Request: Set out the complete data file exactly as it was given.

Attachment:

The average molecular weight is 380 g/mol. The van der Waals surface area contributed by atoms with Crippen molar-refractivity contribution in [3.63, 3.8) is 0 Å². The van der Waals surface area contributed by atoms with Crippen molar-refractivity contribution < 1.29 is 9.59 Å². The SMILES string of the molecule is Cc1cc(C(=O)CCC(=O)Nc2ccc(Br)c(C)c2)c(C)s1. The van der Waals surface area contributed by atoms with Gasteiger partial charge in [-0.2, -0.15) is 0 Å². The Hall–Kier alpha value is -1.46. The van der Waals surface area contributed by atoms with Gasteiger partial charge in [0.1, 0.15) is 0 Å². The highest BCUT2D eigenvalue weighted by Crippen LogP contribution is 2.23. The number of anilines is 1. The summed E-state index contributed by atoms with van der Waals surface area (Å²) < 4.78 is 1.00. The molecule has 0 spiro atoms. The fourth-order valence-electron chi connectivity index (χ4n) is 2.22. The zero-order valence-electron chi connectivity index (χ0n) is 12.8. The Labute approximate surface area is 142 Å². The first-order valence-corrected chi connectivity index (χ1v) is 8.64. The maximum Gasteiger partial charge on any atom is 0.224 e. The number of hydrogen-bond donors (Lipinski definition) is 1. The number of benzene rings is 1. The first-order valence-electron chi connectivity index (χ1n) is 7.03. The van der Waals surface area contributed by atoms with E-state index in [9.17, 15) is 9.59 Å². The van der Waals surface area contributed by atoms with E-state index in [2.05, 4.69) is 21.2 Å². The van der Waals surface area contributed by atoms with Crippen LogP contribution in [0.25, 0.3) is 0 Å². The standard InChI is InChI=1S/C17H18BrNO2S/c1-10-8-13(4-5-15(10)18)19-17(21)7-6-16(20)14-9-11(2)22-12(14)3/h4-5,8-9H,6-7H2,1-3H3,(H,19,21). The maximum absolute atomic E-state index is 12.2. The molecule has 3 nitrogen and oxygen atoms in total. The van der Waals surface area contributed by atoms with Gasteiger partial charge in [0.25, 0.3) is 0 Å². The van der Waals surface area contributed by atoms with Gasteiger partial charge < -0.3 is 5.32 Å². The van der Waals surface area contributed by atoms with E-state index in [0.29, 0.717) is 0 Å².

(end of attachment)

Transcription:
The average molecular weight is 380 g/mol. The van der Waals surface area contributed by atoms with Crippen molar-refractivity contribution in [3.63, 3.8) is 0 Å². The van der Waals surface area contributed by atoms with Crippen molar-refractivity contribution < 1.29 is 9.59 Å². The SMILES string of the molecule is Cc1cc(C(=O)CCC(=O)Nc2ccc(Br)c(C)c2)c(C)s1. The van der Waals surface area contributed by atoms with Gasteiger partial charge in [-0.2, -0.15) is 0 Å². The Hall–Kier alpha value is -1.46. The van der Waals surface area contributed by atoms with Gasteiger partial charge in [0.1, 0.15) is 0 Å². The highest BCUT2D eigenvalue weighted by Crippen LogP contribution is 2.23. The number of anilines is 1. The summed E-state index contributed by atoms with van der Waals surface area (Å²) < 4.78 is 1.00. The molecule has 0 spiro atoms. The fourth-order valence-electron chi connectivity index (χ4n) is 2.22. The zero-order valence-electron chi connectivity index (χ0n) is 12.8. The Labute approximate surface area is 142 Å². The first-order valence-corrected chi connectivity index (χ1v) is 8.64. The maximum Gasteiger partial charge on any atom is 0.224 e. The number of hydrogen-bond donors (Lipinski definition) is 1. The number of benzene rings is 1. The first-order valence-electron chi connectivity index (χ1n) is 7.03. The van der Waals surface area contributed by atoms with E-state index in [9.17, 15) is 9.59 Å². The van der Waals surface area contributed by atoms with E-state index in [2.05, 4.69) is 21.2 Å². The van der Waals surface area contributed by atoms with Crippen LogP contribution in [0.25, 0.3) is 0 Å². The standard InChI is InChI=1S/C17H18BrNO2S/c1-10-8-13(4-5-15(10)18)19-17(21)7-6-16(20)14-9-11(2)22-12(14)3/h4-5,8-9H,6-7H2,1-3H3,(H,19,21). The maximum absolute atomic E-state index is 12.2. The molecule has 3 nitrogen and oxygen atoms in total. The van der Waals surface area contributed by atoms with Gasteiger partial charge in [0.25, 0.3) is 0 Å². The van der Waals surface area contributed by atoms with Gasteiger partial charge < -0.3 is 5.32 Å². The van der Waals surface area contributed by atoms with E-state index in [0.29, 0.717) is 0 Å².